One example is when skydiving. Lets say there is skydiver A and skydiver B. Skydiver A weighs 80 kg and Skydiver B weighs 90 kg. Skydiver B will fall a greater distance before reaching terminal velocity than Skydiver A. (Terminal velocity is reached when an object in free fall stops accelerating. This occurs when the acceleration due to gravity is cancelled out by air resistance.) Because Skydiver B weighs 10KG more than Skydiver A, he has a greater resistance to air resistance and is able to fall farther because he has more mass.

There are two formulas for finding acceleration.

1) A = ΔV/T, where A is Acceleration, ΔV is change in velocity, and T is the time interval

2) A = F/M, where A is acceleration, F is the net force, and M is the mass.

For A = F/M, when you increase the value of M, the acceleration produced decreases. When you decrease the value of M, the acceleration produced increases.

Last edited:

- #7

Ken G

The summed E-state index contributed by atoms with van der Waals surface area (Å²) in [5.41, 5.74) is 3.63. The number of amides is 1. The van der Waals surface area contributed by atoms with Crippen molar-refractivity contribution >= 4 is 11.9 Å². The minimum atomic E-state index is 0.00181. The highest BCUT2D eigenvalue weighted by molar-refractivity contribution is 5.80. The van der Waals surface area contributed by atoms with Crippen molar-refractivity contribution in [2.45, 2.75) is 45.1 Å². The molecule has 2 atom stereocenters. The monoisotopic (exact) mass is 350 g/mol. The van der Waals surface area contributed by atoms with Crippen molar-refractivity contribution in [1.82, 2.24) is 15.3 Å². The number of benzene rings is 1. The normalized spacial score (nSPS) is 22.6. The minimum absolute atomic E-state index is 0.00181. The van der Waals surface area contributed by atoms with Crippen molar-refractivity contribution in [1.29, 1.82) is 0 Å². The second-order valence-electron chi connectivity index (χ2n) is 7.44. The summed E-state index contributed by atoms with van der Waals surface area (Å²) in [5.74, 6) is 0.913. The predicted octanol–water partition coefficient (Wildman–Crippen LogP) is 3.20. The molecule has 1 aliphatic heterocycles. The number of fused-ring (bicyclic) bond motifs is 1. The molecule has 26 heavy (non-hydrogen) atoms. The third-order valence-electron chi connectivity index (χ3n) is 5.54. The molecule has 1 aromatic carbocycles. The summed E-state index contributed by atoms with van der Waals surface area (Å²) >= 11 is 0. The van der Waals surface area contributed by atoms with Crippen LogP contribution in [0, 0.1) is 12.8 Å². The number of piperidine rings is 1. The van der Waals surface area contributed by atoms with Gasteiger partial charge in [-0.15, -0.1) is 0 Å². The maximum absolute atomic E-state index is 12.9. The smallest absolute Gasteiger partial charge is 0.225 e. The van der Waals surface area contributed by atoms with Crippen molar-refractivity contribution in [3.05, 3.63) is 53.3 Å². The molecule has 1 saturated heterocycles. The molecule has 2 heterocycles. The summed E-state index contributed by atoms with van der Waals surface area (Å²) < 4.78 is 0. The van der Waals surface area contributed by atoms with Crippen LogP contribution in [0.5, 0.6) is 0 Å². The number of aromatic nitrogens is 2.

Gold Member

- 4,462

- 333

Be careful-- it is important to say this correctly: the more inertia (mass) an object has, the more force is needed to get a givenInertia is the resistance to force. The more inertia an object has, the more force is needed to move it.

That is potentially confusing. In Einstein's model of gravity (general relativity), your statementFor example, it is much easier to pickup a 5lb rock than it is to pick up a 50lb boulder.

No, acceleration isImportant Note: The difference between velocity and acceleration is that velocity is vector while acceleration is scalar.

- #8

- 4,662

- 6

This is essentially Newton's definition of inertia, and my college textbook (Becker,Inertia is the tendency of objects to keep moving at the same speed in the same straight line. It requires a force to change this, and the more mass the higher the force needed.................................

However, photons have momentum, and a force is required to change the direction of a photon beam. So if

- #9

- 125

- 1

Be careful-- it is important to say this correctly: the more inertia (mass) an object has, the more force is needed to get a givenacceleration(not to "move" it).